Life Expectancy Set Aside (LESA). If applicants have problems with their income and/or credit, the lender will likely make a set aside for taxes and insurance mandatory. Furthermore, the lender will set aside an amount it projects will cover these expenses for the life of the loan.

Known as a Life-Expectancy Set Aside (LESA), this fund reduces the amount of money the borrower can collect from the loan. The amount of money placed in the LESA will be determined by the borrower’s current age and property tax and insurance obligations. The amount will also factor in future increases for taxes and insurance.

One calculation shows that a 65-year-old with current tax and insurance obligations of $1,500 a year would have to set aside $19,500 upfront for taxes and insurance for the estimated life of the loan. The same calculation shows a 75-year-old would have to set aside $15,200, and an 85-year-old would have to set aside just over $9,000 because of their life expectancies.

Repair set aside. Lenders do not want to take on the risk of financing a property that does not meet building and safety codes. In these situations, the lender will attach a repair rider to the reverse mortgage agreement, stipulating that the borrower will make repairs or improvements to the home within a specified timeframe of receiving the loaned funds.

When a repair rider is attached to a reverse mortgage, the loan will include what’s called a repair set aside. This is a portion of the reverse mortgage funds that will be designated specifically for the purpose of funding home repairs.

To determine the set-aside amount, an estimate of the needed repairs will be made. The lender will then add 50 percent above that estimate to account for any cost overruns and follow-up inspections to ensure the work was done properly. So, if a home repair is estimated to cost $5,000, the lender will set aside $7,500 of your reverse mortgage funds to pay for the repair.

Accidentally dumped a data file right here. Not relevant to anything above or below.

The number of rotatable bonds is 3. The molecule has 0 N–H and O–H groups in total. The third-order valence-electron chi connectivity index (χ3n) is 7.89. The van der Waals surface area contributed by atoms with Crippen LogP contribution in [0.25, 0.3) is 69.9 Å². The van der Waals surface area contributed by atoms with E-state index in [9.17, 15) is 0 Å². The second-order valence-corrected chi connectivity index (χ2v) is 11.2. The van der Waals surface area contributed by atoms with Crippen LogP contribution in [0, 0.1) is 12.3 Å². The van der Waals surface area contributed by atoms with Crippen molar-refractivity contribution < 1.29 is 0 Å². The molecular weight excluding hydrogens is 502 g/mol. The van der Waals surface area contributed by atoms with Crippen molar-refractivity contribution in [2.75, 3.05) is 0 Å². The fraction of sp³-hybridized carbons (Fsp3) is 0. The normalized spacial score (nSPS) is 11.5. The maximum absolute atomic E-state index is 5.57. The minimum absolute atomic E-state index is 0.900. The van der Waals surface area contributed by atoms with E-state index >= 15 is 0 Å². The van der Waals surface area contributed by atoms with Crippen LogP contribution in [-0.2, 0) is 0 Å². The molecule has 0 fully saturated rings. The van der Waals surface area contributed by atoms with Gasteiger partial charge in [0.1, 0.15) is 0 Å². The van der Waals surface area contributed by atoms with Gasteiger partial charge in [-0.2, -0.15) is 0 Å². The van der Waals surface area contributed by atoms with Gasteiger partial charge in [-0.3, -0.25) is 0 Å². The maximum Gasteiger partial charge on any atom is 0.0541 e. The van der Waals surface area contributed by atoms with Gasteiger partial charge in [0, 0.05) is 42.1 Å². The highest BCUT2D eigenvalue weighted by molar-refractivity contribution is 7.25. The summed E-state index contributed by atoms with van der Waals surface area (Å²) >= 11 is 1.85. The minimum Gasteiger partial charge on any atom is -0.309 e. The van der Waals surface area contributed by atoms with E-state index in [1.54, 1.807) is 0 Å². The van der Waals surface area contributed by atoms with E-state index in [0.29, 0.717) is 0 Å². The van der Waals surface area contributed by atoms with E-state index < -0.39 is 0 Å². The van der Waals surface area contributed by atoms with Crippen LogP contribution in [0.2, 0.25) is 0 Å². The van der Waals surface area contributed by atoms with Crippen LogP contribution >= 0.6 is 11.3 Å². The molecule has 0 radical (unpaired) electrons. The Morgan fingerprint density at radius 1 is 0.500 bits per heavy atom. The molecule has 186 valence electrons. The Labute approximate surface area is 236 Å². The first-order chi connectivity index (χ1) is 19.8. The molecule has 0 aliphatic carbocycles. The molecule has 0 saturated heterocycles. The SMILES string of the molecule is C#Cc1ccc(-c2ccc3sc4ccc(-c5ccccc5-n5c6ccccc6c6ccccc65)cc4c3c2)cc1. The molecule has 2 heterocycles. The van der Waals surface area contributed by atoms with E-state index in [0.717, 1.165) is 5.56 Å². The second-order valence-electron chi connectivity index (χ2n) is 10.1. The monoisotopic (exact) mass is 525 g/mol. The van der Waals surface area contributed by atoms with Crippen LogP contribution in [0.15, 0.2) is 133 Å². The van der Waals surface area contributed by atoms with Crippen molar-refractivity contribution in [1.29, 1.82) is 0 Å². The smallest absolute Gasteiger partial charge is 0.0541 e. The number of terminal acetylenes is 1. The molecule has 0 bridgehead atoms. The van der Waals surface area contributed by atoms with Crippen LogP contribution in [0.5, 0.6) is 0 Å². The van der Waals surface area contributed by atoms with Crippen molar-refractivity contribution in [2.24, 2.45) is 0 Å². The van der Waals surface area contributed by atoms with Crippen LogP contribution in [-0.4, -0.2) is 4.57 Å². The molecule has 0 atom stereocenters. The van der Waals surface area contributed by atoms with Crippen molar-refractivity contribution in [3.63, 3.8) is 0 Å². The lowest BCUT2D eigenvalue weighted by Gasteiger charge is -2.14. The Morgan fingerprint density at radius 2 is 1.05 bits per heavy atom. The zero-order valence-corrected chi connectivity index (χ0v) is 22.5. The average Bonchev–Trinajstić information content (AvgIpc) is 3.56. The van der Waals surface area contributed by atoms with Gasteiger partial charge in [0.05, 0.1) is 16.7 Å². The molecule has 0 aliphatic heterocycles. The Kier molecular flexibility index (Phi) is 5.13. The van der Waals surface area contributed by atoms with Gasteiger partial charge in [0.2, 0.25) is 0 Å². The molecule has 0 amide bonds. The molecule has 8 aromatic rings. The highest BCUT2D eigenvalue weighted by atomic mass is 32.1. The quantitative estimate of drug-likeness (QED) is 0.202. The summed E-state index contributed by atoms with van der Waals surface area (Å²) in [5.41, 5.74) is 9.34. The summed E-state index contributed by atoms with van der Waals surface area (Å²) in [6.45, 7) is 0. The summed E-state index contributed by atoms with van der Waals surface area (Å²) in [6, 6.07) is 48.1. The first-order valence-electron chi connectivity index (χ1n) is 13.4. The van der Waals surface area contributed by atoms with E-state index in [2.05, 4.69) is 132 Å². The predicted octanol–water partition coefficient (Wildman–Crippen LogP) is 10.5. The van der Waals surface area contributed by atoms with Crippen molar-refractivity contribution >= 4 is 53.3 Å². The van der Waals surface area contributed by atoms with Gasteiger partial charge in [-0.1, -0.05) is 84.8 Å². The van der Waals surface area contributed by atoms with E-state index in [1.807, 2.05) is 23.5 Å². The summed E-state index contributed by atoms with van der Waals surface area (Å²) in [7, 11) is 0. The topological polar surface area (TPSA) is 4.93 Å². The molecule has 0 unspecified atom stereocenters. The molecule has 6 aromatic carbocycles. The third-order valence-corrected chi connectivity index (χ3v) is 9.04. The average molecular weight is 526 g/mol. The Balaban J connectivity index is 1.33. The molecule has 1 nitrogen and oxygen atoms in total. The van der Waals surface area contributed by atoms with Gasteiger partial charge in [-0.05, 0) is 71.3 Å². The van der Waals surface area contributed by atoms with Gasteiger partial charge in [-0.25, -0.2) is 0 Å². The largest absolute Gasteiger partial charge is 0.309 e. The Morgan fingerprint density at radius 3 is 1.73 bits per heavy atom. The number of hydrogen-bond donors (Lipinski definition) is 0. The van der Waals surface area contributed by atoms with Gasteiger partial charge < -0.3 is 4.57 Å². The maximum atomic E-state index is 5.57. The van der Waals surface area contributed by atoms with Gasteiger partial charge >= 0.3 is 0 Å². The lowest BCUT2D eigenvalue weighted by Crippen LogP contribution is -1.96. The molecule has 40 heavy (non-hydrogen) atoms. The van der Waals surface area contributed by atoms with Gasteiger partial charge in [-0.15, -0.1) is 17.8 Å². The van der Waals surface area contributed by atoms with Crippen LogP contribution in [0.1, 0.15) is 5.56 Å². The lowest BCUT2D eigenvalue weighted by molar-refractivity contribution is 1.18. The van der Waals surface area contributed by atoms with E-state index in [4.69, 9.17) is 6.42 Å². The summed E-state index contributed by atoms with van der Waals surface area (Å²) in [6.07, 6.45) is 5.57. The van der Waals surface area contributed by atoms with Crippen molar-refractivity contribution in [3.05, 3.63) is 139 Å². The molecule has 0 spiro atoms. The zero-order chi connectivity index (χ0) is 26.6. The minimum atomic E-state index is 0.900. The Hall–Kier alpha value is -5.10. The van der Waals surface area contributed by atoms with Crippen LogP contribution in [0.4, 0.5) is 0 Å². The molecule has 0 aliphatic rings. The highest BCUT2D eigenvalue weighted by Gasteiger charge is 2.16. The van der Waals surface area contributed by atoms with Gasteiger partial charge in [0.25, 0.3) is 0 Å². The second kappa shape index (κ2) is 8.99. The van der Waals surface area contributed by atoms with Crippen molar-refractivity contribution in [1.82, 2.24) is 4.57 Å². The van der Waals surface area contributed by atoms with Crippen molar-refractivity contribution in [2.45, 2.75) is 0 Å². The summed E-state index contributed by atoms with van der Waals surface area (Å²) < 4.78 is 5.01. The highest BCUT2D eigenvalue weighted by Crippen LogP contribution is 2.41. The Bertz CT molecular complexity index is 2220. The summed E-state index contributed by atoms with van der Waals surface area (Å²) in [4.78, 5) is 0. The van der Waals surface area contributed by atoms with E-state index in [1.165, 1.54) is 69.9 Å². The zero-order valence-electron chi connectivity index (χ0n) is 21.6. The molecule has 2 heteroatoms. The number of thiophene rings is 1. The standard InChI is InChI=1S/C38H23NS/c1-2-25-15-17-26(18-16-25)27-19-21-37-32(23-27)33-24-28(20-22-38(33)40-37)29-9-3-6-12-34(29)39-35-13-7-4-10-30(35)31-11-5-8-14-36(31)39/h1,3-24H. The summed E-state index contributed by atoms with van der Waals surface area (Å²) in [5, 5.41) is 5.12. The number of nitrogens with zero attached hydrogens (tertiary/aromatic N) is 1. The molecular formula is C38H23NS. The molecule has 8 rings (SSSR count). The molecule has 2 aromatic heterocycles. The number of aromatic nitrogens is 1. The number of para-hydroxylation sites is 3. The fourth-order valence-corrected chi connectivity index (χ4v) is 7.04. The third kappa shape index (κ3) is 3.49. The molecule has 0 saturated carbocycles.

Typically, the amount you can set aside for repair work is 15 percent of the home’s appraised value. So, if your home is appraised at $300,000, your set-aside limit will be $45,000 (300,000 x 0.15). If the repairs on your home will exceed the set-aside limit, you will have to make them before you can qualify for the reverse mortgage.

Service fee set aside. Reverse mortgages charge ongoing service fees that cover administrative costs, such as providing customer service, maintaining records, and ensuring that taxes and insurance are paid. This is a separate fee from the upfront closing costs required, such as for loan origination and property appraisal.

The service fee set aside is deducted from your principal limit to ensure future payment of the monthly fee. It’s not part of the loan and does not accrue interest.

Although set-asides will reduce your lump sum or monthly income payments, these are costs you would have incurred without the set-asides because as the homeowner you are responsible for taxes, insurance, and upkeep. In essence, you’re delegating responsibility for paying those costs to your lender.